Having never been a fan of "government" or "government-related" programs, I was not initially enthusiastic about the prospects of the Re-entry Program at the Lancaster County Career Link. T.A.B.E. test? Aced that in prison. Complete a video course about showing up to work on time, properly groomed and attired? Common sense. How are those things going to assist me in my job search? I must humbly admit I was wrong . . .

RMO Intensive Client Progress - J's Story

on Tuesday - April 07, 2015.

J is a 34 year-old male with a criminal history spanning 15 years that included drug and DUI offenses, burglary, assault and other charges. He had dropped out of high school, but later completed his GED while in prison. He had a history of repeated bouts of homelessness, as well as a long history of alcohol and prescription drug addiction. He also had a history of being physically abused as a child.

He has no family support. He has 3 children but their mother forbids him to see them.

While incarcerated at LCP the client completed the RMO Reentry Course, and then was referred to the RMO Intensive program . . .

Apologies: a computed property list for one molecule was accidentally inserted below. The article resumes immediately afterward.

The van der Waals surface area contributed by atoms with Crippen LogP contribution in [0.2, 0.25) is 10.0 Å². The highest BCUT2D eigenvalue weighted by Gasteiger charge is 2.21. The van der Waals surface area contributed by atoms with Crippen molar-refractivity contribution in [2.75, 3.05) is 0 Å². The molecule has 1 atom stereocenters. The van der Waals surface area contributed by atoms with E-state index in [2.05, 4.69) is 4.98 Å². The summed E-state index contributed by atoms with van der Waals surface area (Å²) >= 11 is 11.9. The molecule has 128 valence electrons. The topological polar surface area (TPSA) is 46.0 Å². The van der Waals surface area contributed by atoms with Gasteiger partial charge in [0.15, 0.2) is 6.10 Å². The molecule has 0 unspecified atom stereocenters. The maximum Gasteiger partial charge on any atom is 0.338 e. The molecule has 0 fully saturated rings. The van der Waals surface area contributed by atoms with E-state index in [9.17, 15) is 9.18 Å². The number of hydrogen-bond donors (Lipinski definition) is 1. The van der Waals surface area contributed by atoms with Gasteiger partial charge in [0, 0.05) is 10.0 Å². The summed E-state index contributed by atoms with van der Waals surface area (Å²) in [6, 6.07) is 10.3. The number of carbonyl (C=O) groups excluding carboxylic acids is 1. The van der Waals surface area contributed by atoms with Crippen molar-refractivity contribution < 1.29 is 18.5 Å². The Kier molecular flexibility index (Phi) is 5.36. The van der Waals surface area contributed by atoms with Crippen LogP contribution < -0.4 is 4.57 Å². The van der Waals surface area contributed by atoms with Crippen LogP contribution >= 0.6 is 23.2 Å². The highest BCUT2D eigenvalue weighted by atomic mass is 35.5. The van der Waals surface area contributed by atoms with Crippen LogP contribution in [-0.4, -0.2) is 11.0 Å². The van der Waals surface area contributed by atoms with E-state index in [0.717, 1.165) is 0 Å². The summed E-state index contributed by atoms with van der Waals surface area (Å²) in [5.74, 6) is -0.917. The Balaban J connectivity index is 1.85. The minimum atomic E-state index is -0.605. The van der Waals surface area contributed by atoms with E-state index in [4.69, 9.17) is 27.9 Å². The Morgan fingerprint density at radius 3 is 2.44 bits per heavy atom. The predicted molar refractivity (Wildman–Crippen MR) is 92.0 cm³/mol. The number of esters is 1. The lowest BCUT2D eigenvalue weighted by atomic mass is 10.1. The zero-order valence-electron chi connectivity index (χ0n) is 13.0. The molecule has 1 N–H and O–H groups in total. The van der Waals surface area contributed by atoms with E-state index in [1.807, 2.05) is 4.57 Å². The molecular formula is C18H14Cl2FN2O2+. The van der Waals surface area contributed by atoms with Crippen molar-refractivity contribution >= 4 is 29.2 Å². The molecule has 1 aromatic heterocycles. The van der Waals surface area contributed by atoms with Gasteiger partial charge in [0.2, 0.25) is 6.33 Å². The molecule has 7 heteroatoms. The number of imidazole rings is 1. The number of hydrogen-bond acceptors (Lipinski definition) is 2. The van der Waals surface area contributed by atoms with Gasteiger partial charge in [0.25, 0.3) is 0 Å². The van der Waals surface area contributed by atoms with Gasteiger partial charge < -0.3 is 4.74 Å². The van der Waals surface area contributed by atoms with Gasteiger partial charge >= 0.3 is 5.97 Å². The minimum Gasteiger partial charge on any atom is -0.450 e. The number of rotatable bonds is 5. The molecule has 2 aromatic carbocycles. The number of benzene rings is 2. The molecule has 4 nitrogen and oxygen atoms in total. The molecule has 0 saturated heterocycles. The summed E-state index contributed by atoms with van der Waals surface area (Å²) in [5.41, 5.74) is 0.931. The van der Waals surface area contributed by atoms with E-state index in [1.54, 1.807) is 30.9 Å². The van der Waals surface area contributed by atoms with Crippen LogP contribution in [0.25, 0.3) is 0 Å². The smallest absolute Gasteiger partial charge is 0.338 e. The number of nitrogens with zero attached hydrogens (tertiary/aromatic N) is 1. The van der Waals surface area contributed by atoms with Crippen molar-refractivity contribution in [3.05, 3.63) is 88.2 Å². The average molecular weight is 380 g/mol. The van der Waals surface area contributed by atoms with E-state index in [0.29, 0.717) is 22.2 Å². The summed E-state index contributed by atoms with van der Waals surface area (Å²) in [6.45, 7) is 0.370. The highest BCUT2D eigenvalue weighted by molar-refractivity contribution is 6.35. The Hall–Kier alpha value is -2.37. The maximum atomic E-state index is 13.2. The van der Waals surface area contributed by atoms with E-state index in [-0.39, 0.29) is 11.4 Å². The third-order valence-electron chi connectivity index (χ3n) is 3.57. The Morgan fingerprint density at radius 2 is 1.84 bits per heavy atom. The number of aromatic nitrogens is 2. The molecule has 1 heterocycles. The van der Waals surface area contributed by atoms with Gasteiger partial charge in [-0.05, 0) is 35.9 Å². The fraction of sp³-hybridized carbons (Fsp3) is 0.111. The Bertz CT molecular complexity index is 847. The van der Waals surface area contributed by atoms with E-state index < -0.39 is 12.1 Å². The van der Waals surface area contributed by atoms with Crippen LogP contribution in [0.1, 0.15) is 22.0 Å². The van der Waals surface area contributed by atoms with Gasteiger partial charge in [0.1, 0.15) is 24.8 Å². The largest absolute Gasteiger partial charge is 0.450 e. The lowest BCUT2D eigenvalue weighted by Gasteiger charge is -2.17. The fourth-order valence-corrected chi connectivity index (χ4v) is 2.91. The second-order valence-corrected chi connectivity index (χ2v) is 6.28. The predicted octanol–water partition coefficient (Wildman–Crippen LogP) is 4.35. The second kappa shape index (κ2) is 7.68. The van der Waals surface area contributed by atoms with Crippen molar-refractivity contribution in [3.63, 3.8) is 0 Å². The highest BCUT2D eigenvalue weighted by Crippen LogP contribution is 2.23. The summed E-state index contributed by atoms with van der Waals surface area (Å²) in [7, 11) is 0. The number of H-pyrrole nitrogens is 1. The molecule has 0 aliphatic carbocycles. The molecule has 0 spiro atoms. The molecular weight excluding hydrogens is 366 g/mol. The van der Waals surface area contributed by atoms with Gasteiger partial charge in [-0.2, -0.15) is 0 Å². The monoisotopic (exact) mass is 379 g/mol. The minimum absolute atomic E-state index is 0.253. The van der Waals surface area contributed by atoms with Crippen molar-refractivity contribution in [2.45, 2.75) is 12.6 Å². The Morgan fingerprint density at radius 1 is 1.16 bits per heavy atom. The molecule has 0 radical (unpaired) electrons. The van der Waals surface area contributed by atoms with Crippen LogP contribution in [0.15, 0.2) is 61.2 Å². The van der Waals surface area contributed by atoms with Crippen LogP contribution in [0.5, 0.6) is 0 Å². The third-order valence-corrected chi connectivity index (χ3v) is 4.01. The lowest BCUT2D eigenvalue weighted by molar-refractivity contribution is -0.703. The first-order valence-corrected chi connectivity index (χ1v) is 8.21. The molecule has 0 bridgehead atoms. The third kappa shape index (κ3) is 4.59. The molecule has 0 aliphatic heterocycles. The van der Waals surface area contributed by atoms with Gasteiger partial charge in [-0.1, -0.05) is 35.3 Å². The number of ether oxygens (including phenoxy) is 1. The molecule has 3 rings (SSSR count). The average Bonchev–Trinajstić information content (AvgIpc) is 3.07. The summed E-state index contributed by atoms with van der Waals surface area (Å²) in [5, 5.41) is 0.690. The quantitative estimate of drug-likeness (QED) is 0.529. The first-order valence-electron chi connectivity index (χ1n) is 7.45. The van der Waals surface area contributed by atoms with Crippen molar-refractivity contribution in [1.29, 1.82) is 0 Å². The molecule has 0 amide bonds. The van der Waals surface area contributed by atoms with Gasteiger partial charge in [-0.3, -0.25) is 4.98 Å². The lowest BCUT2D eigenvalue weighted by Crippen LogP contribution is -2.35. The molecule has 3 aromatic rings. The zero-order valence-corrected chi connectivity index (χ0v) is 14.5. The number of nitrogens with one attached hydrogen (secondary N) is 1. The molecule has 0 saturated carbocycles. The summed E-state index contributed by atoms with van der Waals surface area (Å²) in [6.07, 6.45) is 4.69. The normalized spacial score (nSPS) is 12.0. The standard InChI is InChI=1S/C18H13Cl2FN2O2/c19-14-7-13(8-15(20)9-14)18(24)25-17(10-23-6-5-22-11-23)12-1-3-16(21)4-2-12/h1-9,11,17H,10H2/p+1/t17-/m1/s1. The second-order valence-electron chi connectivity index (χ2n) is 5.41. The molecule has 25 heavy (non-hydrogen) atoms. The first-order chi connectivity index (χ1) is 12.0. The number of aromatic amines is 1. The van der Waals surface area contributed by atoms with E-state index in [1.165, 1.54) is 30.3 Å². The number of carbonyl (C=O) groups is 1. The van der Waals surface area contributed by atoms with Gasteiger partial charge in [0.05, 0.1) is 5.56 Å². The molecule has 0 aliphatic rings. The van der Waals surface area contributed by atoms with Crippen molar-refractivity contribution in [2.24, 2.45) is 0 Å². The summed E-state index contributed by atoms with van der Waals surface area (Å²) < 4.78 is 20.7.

Collaboration is key to successful prisoner reentry

Written by Melanie G. Snyder on Thursday - March 26, 2015.

The United States Department of Justice's Bureau of Justice Assistance carried out a multi-year initiative to determine best practices in prisoner reentry. The findings of their study, conducted in partnership with the Urban Institute and the John Jay College of Criminal Justice, are reported in the publication: "Life After Lockup: Improving Reentry from Jail to the Community."

Among their findings are the following:

"Collaboration across disciplines and jurisdictional boundaries is at the core of jail reentry, and in recent years, the field has seen an explosion of creative and productive partnerships between jails and law enforcement, probation, faith-based organizations, mental health clinics, victim advocate groups, the business community, and a variety of other social service and community providers." (pg. xv)

The Lancaster County RMO is exactly such a collaboration across disciplines and jurisdictional boundaries. The RMO partnership was founded in 2005, and includes most of the organizations in the community that have been working with people coming out of prison ("returning citizens"). Many of these organizations have been serving returning citizens for a decade or longer.